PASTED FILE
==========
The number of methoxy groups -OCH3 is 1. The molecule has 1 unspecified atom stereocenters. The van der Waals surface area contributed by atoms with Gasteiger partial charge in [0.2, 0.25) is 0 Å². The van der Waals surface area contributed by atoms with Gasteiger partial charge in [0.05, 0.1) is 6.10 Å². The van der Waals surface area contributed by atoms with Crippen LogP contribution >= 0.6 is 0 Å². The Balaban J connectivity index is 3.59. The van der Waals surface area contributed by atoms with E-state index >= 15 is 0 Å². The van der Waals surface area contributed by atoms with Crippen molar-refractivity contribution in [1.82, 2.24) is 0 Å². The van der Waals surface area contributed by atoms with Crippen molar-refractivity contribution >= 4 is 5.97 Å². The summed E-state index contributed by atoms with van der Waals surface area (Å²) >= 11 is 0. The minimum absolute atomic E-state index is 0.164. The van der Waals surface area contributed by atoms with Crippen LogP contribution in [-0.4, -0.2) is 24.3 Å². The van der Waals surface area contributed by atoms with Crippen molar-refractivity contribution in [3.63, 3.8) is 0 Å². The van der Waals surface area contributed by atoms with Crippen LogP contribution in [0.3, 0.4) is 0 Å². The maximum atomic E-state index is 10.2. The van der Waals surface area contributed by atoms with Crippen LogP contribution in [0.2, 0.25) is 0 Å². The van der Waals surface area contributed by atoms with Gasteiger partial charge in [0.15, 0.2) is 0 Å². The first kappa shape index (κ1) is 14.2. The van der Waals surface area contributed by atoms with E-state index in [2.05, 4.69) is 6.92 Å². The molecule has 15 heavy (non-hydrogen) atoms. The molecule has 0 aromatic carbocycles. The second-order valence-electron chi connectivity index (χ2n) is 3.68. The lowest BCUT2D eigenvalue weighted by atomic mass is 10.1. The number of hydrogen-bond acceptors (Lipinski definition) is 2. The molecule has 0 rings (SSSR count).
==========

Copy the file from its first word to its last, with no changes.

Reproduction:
The number of methoxy groups -OCH3 is 1. The molecule has 1 unspecified atom stereocenters. The van der Waals surface area contributed by atoms with Gasteiger partial charge in [0.2, 0.25) is 0 Å². The van der Waals surface area contributed by atoms with Gasteiger partial charge in [0.05, 0.1) is 6.10 Å². The van der Waals surface area contributed by atoms with Crippen LogP contribution >= 0.6 is 0 Å². The Balaban J connectivity index is 3.59. The van der Waals surface area contributed by atoms with E-state index >= 15 is 0 Å². The van der Waals surface area contributed by atoms with Crippen molar-refractivity contribution in [1.82, 2.24) is 0 Å². The van der Waals surface area contributed by atoms with Crippen molar-refractivity contribution >= 4 is 5.97 Å². The summed E-state index contributed by atoms with van der Waals surface area (Å²) >= 11 is 0. The minimum absolute atomic E-state index is 0.164. The van der Waals surface area contributed by atoms with Crippen LogP contribution in [-0.4, -0.2) is 24.3 Å². The van der Waals surface area contributed by atoms with Crippen molar-refractivity contribution in [3.63, 3.8) is 0 Å². The van der Waals surface area contributed by atoms with Crippen LogP contribution in [0.3, 0.4) is 0 Å². The maximum atomic E-state index is 10.2. The van der Waals surface area contributed by atoms with Crippen LogP contribution in [0.2, 0.25) is 0 Å². The van der Waals surface area contributed by atoms with Gasteiger partial charge in [0.15, 0.2) is 0 Å². The first kappa shape index (κ1) is 14.2. The van der Waals surface area contributed by atoms with E-state index in [2.05, 4.69) is 6.92 Å². The molecule has 15 heavy (non-hydrogen) atoms. The molecule has 0 aromatic carbocycles. The second-order valence-electron chi connectivity index (χ2n) is 3.68. The lowest BCUT2D eigenvalue weighted by atomic mass is 10.1. The number of hydrogen-bond acceptors (Lipinski definition) is 2. The molecule has 0 rings (SSSR count).